Cliveden Conservation (Heritage Trust Network Partner Member) is working alongside Messenger and The Morton Partnership to carry out restoration work to the medieval undercroft at Dunstable’s Grade II* listed Priory House, currently on the Historic England’s Heritage at Risk register.
The undercroft at Priory House, constructed of vaulted stonework, is a rare and almost complete example of its kind from the 13th century. In September 2022, a project began to safeguard the historically significant structure from environmental and structural issues including movement and cracking in the stonework.
The repair of Priory House is being run by Dunstable High Street Heritage Action Zone, in partnership with Dunstable Town Council and Historic England. They will be working with structural engineers, The Morton Partnership, building contractor Messenger and Cliveden Conservation to sensitively repair the undercroft, protecting and retaining as much of the original 13th century material as possible.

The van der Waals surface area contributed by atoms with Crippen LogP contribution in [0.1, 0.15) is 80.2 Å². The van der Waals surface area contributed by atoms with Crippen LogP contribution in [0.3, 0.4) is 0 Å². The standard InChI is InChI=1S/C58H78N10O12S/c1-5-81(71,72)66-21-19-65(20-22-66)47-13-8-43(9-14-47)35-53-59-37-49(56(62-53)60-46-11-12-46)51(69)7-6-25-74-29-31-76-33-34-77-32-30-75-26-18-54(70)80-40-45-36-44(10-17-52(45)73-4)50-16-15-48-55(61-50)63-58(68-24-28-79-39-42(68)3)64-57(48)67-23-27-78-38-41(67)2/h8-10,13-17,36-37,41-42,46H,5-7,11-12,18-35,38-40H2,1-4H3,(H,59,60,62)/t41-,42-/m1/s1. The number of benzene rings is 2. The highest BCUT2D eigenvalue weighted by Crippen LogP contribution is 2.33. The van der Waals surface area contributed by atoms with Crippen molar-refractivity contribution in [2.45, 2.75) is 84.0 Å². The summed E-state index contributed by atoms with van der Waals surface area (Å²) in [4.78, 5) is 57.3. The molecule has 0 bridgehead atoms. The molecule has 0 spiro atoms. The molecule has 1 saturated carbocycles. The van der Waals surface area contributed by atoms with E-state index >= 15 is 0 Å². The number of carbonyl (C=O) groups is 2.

Trudi Hughes, Historic England Heritage at Risk Surveyor, said: “The really exciting thing is that the undercroft, about which we knew very little, other than it was reported to be 13th century, now reveals itself as the ground floor and part of the first floor of a 13th century building, with evidence of partitions. There’s a lot more medieval fabric within that 18th and 19th century shell than anybody ever thought before. It’s important that we save, restore and protect this much-loved building for local people and visitors to continue to explore and enjoy.”
As specialist contractor, Cliveden Conservation is focusing on the conservation and repair of the stonework and the external render. The first stages of the works will involve investigating the deterioration of the clunch stone in the undercroft from above and below the vaults to determine the most effective and appropriate method of conservation treatment.
Sarah Tattersall, Conservation Accredited Engineer for The Morton Partnership said: “The project team have worked hard to understand the causes of the complex structural and environmental issues that have resulted in deterioration to the stonework, through research, investigation and monitoring. On the basis of this detailed understanding, proposals have been developed to conserve and sensitively repair the fabric, sourcing “clunch” stone from the local quarry at Totternhoe. We are delighted that works are about to commence.”
Alongside the repair and conservation work, new research will record the rare features of the medieval undercroft and look to more fully understand its relationship with Dunstable Priory. Works are expected to take approximately 10 months.